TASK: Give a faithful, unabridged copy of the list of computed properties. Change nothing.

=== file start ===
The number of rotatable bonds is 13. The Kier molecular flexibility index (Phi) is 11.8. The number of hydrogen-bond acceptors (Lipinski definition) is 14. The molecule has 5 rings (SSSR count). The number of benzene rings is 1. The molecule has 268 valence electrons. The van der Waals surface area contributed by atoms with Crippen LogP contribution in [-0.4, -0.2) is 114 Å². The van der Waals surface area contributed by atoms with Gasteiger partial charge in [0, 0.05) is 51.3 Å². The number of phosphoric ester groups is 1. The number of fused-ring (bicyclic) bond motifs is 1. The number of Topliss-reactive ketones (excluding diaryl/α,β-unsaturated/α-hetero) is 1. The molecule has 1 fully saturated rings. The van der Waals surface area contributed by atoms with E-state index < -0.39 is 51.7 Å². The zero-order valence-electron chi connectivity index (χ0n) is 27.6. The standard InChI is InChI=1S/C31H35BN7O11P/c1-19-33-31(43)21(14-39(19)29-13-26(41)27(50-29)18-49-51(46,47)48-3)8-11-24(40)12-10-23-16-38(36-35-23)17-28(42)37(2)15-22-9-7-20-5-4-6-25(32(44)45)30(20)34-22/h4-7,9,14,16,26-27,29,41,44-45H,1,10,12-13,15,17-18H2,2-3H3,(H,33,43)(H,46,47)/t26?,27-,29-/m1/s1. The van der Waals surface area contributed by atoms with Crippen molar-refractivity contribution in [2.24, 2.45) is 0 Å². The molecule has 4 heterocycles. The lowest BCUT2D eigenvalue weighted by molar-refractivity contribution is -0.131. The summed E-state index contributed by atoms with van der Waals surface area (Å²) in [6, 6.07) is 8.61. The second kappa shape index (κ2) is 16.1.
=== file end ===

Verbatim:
The number of rotatable bonds is 13. The Kier molecular flexibility index (Phi) is 11.8. The number of hydrogen-bond acceptors (Lipinski definition) is 14. The molecule has 5 rings (SSSR count). The number of benzene rings is 1. The molecule has 268 valence electrons. The van der Waals surface area contributed by atoms with Crippen LogP contribution in [-0.4, -0.2) is 114 Å². The van der Waals surface area contributed by atoms with Gasteiger partial charge in [0, 0.05) is 51.3 Å². The number of phosphoric ester groups is 1. The number of fused-ring (bicyclic) bond motifs is 1. The number of Topliss-reactive ketones (excluding diaryl/α,β-unsaturated/α-hetero) is 1. The molecule has 1 fully saturated rings. The van der Waals surface area contributed by atoms with E-state index < -0.39 is 51.7 Å². The zero-order valence-electron chi connectivity index (χ0n) is 27.6. The standard InChI is InChI=1S/C31H35BN7O11P/c1-19-33-31(43)21(14-39(19)29-13-26(41)27(50-29)18-49-51(46,47)48-3)8-11-24(40)12-10-23-16-38(36-35-23)17-28(42)37(2)15-22-9-7-20-5-4-6-25(32(44)45)30(20)34-22/h4-7,9,14,16,26-27,29,41,44-45H,1,10,12-13,15,17-18H2,2-3H3,(H,33,43)(H,46,47)/t26?,27-,29-/m1/s1. The van der Waals surface area contributed by atoms with Crippen molar-refractivity contribution in [2.24, 2.45) is 0 Å². The molecule has 4 heterocycles. The lowest BCUT2D eigenvalue weighted by molar-refractivity contribution is -0.131. The summed E-state index contributed by atoms with van der Waals surface area (Å²) in [6, 6.07) is 8.61. The second kappa shape index (κ2) is 16.1.